Investigators think a woman who worked with Richard Matt and David Sweat at the Clinton Correctional Facility planned to pick up the convicted killers after they escaped but changed her mind at the last minute, a source familiar with the investigation tells CNN.
Joyce Mitchell went to a hospital this weekend because of panic attacks, the source said.
Mitchell is one of several prison employees who has been questioned in the case, but she has not been charged. She has given a statement and is being “somewhat cooperative,” a source said.
Her cell phone was used to call several people connected to Matt, another source with knowledge of the investigation told CNN. It’s unclear who made the calls or when the calls were made.
Authorities are trying to determine whether Mitchell was aware her phone was being used.
Her son, Tobey Mitchell, has come to her defense.
“She’s not the kind of person that’s going to risk her life or other people’s lives to let these guys escape from prison,” he told NBC.
He said his mother went to a hospital with severe chest pains about the time of the escape.
Authorities are scouring farms and fields in upstate New York after two possible sightings of the escapees by residents.
The first came in Dannemora, the same town as the prison, after midnight Friday — not long after the inmates’ escape.
One resident said he confronted one of the two men, not realizing at the time who he might be dealing with.
“I go look at him (and) I say, ‘What the hell are you doing in my yard? Get the hell out of here,’ the resident told ABC’s “Good Morning America.”
The two trespassers complied, one apologizing and saying he was on the wrong street. The resident now believes the men were actually Matt and Sweat.
The second possible sighting came overnight Monday into Tuesday in Willsboro, a town about 40 miles southeast of Dannemora.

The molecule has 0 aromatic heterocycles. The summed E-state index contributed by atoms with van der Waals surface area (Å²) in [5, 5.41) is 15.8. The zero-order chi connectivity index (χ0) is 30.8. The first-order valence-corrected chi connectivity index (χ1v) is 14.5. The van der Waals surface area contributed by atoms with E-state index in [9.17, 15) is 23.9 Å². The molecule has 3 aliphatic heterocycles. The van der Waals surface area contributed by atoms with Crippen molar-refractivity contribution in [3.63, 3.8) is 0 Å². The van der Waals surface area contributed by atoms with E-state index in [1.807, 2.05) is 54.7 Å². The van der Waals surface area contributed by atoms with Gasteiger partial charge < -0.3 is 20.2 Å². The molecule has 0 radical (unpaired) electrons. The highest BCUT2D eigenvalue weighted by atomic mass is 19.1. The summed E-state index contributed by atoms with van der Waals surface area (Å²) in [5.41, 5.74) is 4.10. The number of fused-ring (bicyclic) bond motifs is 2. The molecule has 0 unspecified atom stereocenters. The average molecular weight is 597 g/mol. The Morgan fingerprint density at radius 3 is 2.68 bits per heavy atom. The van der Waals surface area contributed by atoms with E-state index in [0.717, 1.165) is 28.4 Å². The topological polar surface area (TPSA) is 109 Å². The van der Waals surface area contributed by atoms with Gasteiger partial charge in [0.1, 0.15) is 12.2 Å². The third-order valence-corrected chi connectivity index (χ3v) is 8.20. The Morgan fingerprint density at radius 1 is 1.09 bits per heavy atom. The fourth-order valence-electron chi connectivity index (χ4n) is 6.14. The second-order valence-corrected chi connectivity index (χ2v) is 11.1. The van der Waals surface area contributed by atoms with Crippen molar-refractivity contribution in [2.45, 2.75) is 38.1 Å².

A resident spotted two suspicious men walking down a road in a torrential rainstorm in an area marked by large farms, fields and wooded lots, Willsboro Town Supervisor Shaun Gillilland said.
As the witness’ car approached them, they took off.
“They were walking down the road, not dressed for the elements,” Gillilland said. “They ran into the fields, from what I understand. So this behavior … was suspicious.”
Elizabeth Ahern lives in Plattsburgh, about 5 miles from the prison. She said residents in the normally calm community aren’t taking any chances.
“It’s a scary situation,” Ahern told CNN’s “New Day.” “We are now closing our doors and locking them, and making sure we have knives and guns ready to go, just in case.”
The escape tools
Matt and Sweat’s escape was extraordinarily complex. They cut through a cell wall that included a steel plate, maneuvered across a catwalk, shimmied down six stories to a tunnel of pipes, followed that tunnel, broke through a double-brick wall, cut into a 24-inch steam pipe, climbed through the steam pipe, cut another hole so they could get out of the pipe and finally surfaced through a manhole.
“They had to have help,” law enforcement veteran Matthew Horace said. “I wouldn’t be surprised if, when this all pans out, there’s more than one, two, three or five people that helped them on the inside.”
Aside from the mystery of how they got the necessary power tools, many wonder how they could have used them without detection.
The hole in the cell’s steel wall suggests they used a cutoff wheel, ironworker Ernesto “Ernie” Peñuelas said. But using that tool would have produced an extremely loud sound — as well as a very detectable odor.
Peñuelas demonstrated using a torch to cut open steel — a process that was much quieter and produced no odor. But a torch would require tanks of mixed gases.
Potential and past accomplices
Anyone assisting the killers can face prison time themselves.
An accomplice who helped introduce nondangerous contraband into the prison could be convicted of a misdemeanor. But the punishment is much more serious for anyone hindering prosecution by providing criminal assistance to either of the two men. That offense is punishable by up to seven years in prison.
A former accomplice of Matt’s said the escapee is the epitome of “evil.”
Lee Bates, who drove a car carrying one of Matt’s victims, testified against Matt and now worries about revenge. He was scared of Matt during their crimes and was scared of him now.
He described Matt’s 1997 killing of a businessman in an attempt to get money.
“Torture is probably an understatement,” Bates told CNN’s Anderson Cooper. He said Matt shoved a knife sharpener in his victim’s ear, broke his neck then dismembered the body.
Despite his violent past, Matt is capable of getting others to help him, Bates said.
“He can make friends easy. He’s a master manipulator.”